EOQ : Square Root of (2DO/C)

D : Unit Demand (Annual)
O : Order Cost
C : Cost of Inventory


What is Carrying Cost?

The cost of keeping inventory.


What is Order Cost?

Cost of executing an order and starting product production.


What is inventory reorder point?

How low inventory should get before it should be re-ordered.

IOP : Average Daily Demand x Average Lead Time


What is a Just In Time (JIT) system?

Orders inventory so that you get it just in time for when it's needed

JIT is valuable when Order Cost is low and Cost of Carrying Inventory is high


What is Factoring of receivables?

Receivables are sold to a financing company where they pay less than the value of the receivables due to a discount related to risk of non-collection


What is a Trade Discount?

Buyer saves if paid early

Example: 1/10 Net 30

1% Discount if paid within 10 days

If not- bill is still due in 30 days


What is the cost of forgoing a discount?

(Discount % x 365) / ((100% - Discount) x (Pay Period - Discount Period))


What is the Prime Rate?

A benchmark used for lending only to the best customers

Most customers will be charged Prime + 3%- for example

If the lending institution and the customer are not in the same country- the LIBOR rate is often used


What is the Nominal (Face- Coupon- Stated) Rate?

Interest rate stated on the face of a bond.


How is Current Yield calculated?

CY : Interest Payment / Bond Price


What is the Effective (YTM- Market) Rate?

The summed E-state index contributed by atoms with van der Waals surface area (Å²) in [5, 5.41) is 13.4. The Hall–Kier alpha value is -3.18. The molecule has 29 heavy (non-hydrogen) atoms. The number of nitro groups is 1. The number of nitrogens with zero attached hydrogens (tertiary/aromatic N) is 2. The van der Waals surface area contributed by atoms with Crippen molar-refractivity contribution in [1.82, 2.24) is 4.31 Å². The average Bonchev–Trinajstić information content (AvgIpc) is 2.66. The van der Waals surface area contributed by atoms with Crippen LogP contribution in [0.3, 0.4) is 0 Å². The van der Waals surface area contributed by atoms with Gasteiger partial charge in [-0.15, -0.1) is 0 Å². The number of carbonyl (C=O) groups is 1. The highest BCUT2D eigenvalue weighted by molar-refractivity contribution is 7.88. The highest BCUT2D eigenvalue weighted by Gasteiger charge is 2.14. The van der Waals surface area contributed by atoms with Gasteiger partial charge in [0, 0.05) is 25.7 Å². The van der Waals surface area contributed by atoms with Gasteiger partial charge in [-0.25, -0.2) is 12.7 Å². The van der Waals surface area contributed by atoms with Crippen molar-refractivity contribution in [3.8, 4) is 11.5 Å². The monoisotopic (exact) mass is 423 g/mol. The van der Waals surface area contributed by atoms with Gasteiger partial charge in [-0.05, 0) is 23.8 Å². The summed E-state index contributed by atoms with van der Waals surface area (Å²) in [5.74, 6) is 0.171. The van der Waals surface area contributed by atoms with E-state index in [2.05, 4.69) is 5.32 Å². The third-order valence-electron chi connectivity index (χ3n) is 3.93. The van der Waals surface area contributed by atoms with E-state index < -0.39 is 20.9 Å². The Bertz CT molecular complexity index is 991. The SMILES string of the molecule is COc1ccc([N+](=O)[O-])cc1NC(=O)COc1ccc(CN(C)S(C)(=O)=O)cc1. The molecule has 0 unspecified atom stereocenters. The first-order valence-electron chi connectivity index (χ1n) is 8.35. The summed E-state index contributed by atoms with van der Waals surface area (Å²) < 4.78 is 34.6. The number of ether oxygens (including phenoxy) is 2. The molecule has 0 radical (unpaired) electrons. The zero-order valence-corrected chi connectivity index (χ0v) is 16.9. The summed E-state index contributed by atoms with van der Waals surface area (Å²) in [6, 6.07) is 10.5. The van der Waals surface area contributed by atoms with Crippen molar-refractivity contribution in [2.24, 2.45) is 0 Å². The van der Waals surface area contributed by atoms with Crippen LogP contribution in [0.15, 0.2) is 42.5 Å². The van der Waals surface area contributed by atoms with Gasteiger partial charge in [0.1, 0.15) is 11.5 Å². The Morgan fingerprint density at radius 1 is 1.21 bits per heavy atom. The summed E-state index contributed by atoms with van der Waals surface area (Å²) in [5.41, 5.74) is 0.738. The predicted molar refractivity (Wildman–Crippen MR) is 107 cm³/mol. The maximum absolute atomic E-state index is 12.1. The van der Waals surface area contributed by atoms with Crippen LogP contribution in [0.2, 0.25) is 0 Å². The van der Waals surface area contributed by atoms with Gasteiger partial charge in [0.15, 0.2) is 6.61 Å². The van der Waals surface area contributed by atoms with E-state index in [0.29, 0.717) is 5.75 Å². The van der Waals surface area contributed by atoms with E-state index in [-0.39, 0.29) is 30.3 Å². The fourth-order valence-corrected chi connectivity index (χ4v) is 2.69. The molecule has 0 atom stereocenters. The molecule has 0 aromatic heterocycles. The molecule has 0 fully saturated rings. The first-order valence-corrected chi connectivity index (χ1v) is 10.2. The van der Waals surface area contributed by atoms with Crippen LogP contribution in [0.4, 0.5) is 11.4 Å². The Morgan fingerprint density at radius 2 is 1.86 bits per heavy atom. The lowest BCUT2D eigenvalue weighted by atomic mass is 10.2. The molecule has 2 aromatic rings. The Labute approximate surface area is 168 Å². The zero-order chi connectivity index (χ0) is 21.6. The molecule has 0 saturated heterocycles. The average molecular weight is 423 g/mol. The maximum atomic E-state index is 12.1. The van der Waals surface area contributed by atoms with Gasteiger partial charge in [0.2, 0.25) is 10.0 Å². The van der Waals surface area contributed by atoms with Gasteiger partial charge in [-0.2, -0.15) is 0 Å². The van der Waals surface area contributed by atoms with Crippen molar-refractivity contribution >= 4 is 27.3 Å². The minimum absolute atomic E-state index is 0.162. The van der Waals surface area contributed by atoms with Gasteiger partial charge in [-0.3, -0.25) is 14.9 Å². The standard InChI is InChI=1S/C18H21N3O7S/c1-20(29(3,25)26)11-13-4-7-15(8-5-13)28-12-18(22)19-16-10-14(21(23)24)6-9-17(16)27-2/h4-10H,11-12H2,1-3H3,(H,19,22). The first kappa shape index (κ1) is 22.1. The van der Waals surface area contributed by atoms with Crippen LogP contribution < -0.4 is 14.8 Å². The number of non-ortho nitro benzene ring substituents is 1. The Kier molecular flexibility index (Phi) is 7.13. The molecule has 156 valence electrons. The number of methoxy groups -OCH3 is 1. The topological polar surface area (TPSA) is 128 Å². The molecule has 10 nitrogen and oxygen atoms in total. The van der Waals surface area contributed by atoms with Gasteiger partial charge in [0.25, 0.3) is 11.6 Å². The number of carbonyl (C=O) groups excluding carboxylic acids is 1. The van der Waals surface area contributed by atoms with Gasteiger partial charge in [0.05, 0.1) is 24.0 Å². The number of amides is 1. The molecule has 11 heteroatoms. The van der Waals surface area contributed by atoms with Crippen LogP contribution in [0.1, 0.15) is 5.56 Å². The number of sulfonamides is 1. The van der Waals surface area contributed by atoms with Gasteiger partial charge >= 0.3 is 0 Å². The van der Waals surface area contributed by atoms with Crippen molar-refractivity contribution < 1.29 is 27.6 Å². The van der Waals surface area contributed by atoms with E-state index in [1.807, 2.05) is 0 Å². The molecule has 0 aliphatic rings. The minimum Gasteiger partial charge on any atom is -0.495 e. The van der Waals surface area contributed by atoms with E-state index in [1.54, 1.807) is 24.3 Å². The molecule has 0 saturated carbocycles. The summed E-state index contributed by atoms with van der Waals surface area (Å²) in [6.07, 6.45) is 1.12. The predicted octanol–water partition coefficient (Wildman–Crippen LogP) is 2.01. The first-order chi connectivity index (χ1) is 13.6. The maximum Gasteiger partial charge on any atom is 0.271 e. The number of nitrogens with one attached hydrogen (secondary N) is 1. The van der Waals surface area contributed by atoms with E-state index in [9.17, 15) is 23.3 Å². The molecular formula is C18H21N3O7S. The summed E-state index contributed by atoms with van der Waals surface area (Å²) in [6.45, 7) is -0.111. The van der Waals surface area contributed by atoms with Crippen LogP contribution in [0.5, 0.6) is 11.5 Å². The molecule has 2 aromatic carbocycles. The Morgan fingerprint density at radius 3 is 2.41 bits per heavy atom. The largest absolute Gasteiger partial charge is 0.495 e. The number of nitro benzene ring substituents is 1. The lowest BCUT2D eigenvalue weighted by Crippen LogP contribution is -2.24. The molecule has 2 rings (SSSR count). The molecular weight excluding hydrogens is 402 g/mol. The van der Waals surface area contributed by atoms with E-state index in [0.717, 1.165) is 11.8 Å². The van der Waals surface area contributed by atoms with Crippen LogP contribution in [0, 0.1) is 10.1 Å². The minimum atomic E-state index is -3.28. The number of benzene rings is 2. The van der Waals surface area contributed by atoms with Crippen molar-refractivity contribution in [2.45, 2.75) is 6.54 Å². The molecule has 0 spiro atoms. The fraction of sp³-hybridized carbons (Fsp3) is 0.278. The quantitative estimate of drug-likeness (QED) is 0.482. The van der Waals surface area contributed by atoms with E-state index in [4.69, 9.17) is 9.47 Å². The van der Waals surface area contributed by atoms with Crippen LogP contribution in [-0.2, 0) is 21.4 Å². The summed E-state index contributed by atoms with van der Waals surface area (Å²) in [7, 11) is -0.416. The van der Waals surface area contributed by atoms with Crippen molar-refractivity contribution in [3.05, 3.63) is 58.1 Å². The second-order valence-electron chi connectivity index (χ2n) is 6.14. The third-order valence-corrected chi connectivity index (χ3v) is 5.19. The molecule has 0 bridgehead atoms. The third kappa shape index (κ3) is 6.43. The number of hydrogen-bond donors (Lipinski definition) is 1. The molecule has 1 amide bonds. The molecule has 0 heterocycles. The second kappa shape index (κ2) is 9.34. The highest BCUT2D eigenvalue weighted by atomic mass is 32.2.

PV of Principle + Interest : Bond Price


What is a Zero Coupon Bond?

No interest payments made

Bond sold at a discount

Interest reflected when Bond matures


What are the characteristics of a Junk Bond?

High interest rate

High default risk


What are debenture bonds?

Bonds unsecured by collateral


What are subordinated debentures?

Debenture Bonds that will be repaid if any assets are left after liquidation of a company


What are Redeemable Bonds?

Provision in Bond contract allows demand of Bond payment under certain circumstances


What is a Callable Bond?

Borrower can pay off debt early


What is a Convertible Bond?

Lender can demand payment via company stock instead of money


What is a Sinking Fund?

Borrower deposits regular sums into an account that will eventually pay off the debt


What is the disadvantage of Common Stock in comparison to bonds?

Common Stock is more expensive to issue than debt.

Why? Investors demand a greater ROI than debtors (bondholders)


What is the advantage of Preferred Stock?

Hold dividend priority over common stock


What is Weighted Average Cost of Capital?

A company uses this to determine the true cost of their capital

Debt costs 5%; 40% of Cap.
Equity costs 12%; 60% of Cap.
(5% x 40%) + (12% x 60%)
WACC : 9.2%


What is CAPM?

A stock's expected performance is based on its beta (risk) compared to that of the stock market.

More risk : more expected return.


How is Cost of Debt calculated?

(Interest Expense - Tax Benefit) / Carrying Value of Debt